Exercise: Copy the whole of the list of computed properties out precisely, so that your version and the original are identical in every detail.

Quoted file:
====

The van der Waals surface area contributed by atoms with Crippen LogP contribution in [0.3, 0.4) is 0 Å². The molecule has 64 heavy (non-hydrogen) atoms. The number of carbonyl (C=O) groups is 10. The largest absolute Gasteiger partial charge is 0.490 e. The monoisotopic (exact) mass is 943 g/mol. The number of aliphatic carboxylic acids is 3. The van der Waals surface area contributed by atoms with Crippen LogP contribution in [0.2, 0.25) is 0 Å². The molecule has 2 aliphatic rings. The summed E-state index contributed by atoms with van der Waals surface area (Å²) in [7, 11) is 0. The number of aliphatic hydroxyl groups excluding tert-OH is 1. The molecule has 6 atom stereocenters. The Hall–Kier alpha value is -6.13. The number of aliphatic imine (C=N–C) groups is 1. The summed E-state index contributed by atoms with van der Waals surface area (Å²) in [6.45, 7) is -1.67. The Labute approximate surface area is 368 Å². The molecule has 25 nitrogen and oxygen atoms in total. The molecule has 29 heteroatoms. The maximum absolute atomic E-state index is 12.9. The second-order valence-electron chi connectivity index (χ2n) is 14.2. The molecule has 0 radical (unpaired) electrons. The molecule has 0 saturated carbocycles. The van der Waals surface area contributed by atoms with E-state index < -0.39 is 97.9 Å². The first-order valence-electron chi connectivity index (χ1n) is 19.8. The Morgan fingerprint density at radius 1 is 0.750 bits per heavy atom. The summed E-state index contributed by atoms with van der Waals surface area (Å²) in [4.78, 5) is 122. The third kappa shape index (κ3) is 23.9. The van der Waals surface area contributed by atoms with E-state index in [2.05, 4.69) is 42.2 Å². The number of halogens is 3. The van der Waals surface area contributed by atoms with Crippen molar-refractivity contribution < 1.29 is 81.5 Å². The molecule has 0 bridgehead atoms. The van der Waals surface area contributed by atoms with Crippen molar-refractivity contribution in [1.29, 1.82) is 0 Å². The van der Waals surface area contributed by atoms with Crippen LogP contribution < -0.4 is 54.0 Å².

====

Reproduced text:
The van der Waals surface area contributed by atoms with Crippen LogP contribution in [0.3, 0.4) is 0 Å². The molecule has 64 heavy (non-hydrogen) atoms. The number of carbonyl (C=O) groups is 10. The largest absolute Gasteiger partial charge is 0.490 e. The monoisotopic (exact) mass is 943 g/mol. The number of aliphatic carboxylic acids is 3. The van der Waals surface area contributed by atoms with Crippen LogP contribution in [0.2, 0.25) is 0 Å². The molecule has 2 aliphatic rings. The summed E-state index contributed by atoms with van der Waals surface area (Å²) in [7, 11) is 0. The number of aliphatic hydroxyl groups excluding tert-OH is 1. The molecule has 6 atom stereocenters. The Hall–Kier alpha value is -6.13. The number of aliphatic imine (C=N–C) groups is 1. The summed E-state index contributed by atoms with van der Waals surface area (Å²) in [6.45, 7) is -1.67. The Labute approximate surface area is 368 Å². The molecule has 25 nitrogen and oxygen atoms in total. The molecule has 29 heteroatoms. The maximum absolute atomic E-state index is 12.9. The second-order valence-electron chi connectivity index (χ2n) is 14.2. The molecule has 0 radical (unpaired) electrons. The molecule has 0 saturated carbocycles. The van der Waals surface area contributed by atoms with E-state index < -0.39 is 97.9 Å². The first-order valence-electron chi connectivity index (χ1n) is 19.8. The Morgan fingerprint density at radius 1 is 0.750 bits per heavy atom. The summed E-state index contributed by atoms with van der Waals surface area (Å²) in [4.78, 5) is 122. The third kappa shape index (κ3) is 23.9. The van der Waals surface area contributed by atoms with E-state index in [2.05, 4.69) is 42.2 Å². The number of halogens is 3. The van der Waals surface area contributed by atoms with Crippen molar-refractivity contribution < 1.29 is 81.5 Å². The molecule has 0 bridgehead atoms. The van der Waals surface area contributed by atoms with Crippen molar-refractivity contribution in [1.29, 1.82) is 0 Å². The van der Waals surface area contributed by atoms with Crippen LogP contribution < -0.4 is 54.0 Å².